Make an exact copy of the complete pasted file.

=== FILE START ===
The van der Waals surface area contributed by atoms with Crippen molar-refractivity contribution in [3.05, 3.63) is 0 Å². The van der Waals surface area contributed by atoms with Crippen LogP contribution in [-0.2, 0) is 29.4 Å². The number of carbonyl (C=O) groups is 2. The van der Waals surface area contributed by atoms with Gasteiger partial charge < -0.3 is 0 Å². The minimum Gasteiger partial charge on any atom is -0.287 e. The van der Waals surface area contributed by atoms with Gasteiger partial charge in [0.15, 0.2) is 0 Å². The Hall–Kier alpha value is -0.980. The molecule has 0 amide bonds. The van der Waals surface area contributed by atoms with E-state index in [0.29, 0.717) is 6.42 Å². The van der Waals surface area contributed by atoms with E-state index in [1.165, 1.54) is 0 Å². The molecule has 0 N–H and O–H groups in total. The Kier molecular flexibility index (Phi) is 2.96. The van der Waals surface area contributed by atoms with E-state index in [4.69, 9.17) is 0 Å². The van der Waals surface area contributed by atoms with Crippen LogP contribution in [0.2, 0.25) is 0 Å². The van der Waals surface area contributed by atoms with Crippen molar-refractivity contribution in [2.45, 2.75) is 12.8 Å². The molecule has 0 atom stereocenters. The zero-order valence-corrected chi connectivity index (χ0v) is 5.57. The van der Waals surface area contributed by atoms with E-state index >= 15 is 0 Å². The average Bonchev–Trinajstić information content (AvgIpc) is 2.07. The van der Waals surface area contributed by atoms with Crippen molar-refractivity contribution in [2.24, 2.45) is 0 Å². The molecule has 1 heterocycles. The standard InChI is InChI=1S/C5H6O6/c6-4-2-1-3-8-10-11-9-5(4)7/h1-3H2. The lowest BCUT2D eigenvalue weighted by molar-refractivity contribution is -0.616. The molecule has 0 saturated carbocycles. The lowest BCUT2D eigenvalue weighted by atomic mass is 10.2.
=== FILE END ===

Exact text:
The van der Waals surface area contributed by atoms with Crippen molar-refractivity contribution in [3.05, 3.63) is 0 Å². The van der Waals surface area contributed by atoms with Crippen LogP contribution in [-0.2, 0) is 29.4 Å². The number of carbonyl (C=O) groups is 2. The van der Waals surface area contributed by atoms with Gasteiger partial charge < -0.3 is 0 Å². The minimum Gasteiger partial charge on any atom is -0.287 e. The van der Waals surface area contributed by atoms with Gasteiger partial charge in [0.15, 0.2) is 0 Å². The Hall–Kier alpha value is -0.980. The molecule has 0 amide bonds. The van der Waals surface area contributed by atoms with E-state index in [0.29, 0.717) is 6.42 Å². The van der Waals surface area contributed by atoms with E-state index in [1.165, 1.54) is 0 Å². The molecule has 0 N–H and O–H groups in total. The Kier molecular flexibility index (Phi) is 2.96. The van der Waals surface area contributed by atoms with E-state index in [4.69, 9.17) is 0 Å². The van der Waals surface area contributed by atoms with Crippen LogP contribution in [0.2, 0.25) is 0 Å². The van der Waals surface area contributed by atoms with Crippen molar-refractivity contribution in [2.45, 2.75) is 12.8 Å². The molecule has 0 atom stereocenters. The zero-order valence-corrected chi connectivity index (χ0v) is 5.57. The van der Waals surface area contributed by atoms with E-state index >= 15 is 0 Å². The average Bonchev–Trinajstić information content (AvgIpc) is 2.07. The van der Waals surface area contributed by atoms with Crippen molar-refractivity contribution in [2.24, 2.45) is 0 Å². The molecule has 1 heterocycles. The standard InChI is InChI=1S/C5H6O6/c6-4-2-1-3-8-10-11-9-5(4)7/h1-3H2. The lowest BCUT2D eigenvalue weighted by molar-refractivity contribution is -0.616. The molecule has 0 saturated carbocycles. The lowest BCUT2D eigenvalue weighted by atomic mass is 10.2.